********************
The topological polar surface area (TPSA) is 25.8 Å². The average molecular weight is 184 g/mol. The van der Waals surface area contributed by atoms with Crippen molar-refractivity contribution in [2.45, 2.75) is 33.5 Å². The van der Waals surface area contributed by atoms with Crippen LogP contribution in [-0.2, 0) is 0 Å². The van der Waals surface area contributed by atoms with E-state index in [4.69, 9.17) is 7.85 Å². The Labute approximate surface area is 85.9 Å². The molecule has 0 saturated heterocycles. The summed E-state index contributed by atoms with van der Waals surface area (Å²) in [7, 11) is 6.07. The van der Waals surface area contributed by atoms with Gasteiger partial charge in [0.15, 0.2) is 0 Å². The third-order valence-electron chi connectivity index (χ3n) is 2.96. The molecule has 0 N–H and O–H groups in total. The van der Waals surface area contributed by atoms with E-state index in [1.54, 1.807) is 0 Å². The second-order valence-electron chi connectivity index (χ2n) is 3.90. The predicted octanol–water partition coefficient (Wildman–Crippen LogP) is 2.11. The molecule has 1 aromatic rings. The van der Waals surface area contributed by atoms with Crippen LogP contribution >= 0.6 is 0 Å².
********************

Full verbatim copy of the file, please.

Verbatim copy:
The topological polar surface area (TPSA) is 25.8 Å². The average molecular weight is 184 g/mol. The van der Waals surface area contributed by atoms with Crippen molar-refractivity contribution in [2.45, 2.75) is 33.5 Å². The van der Waals surface area contributed by atoms with Crippen LogP contribution in [-0.2, 0) is 0 Å². The van der Waals surface area contributed by atoms with E-state index in [4.69, 9.17) is 7.85 Å². The Labute approximate surface area is 85.9 Å². The molecule has 0 saturated heterocycles. The summed E-state index contributed by atoms with van der Waals surface area (Å²) in [7, 11) is 6.07. The van der Waals surface area contributed by atoms with Gasteiger partial charge in [0.15, 0.2) is 0 Å². The third-order valence-electron chi connectivity index (χ3n) is 2.96. The molecule has 0 N–H and O–H groups in total. The van der Waals surface area contributed by atoms with E-state index in [1.54, 1.807) is 0 Å². The second-order valence-electron chi connectivity index (χ2n) is 3.90. The predicted octanol–water partition coefficient (Wildman–Crippen LogP) is 2.11. The molecule has 1 aromatic rings. The van der Waals surface area contributed by atoms with Crippen LogP contribution >= 0.6 is 0 Å².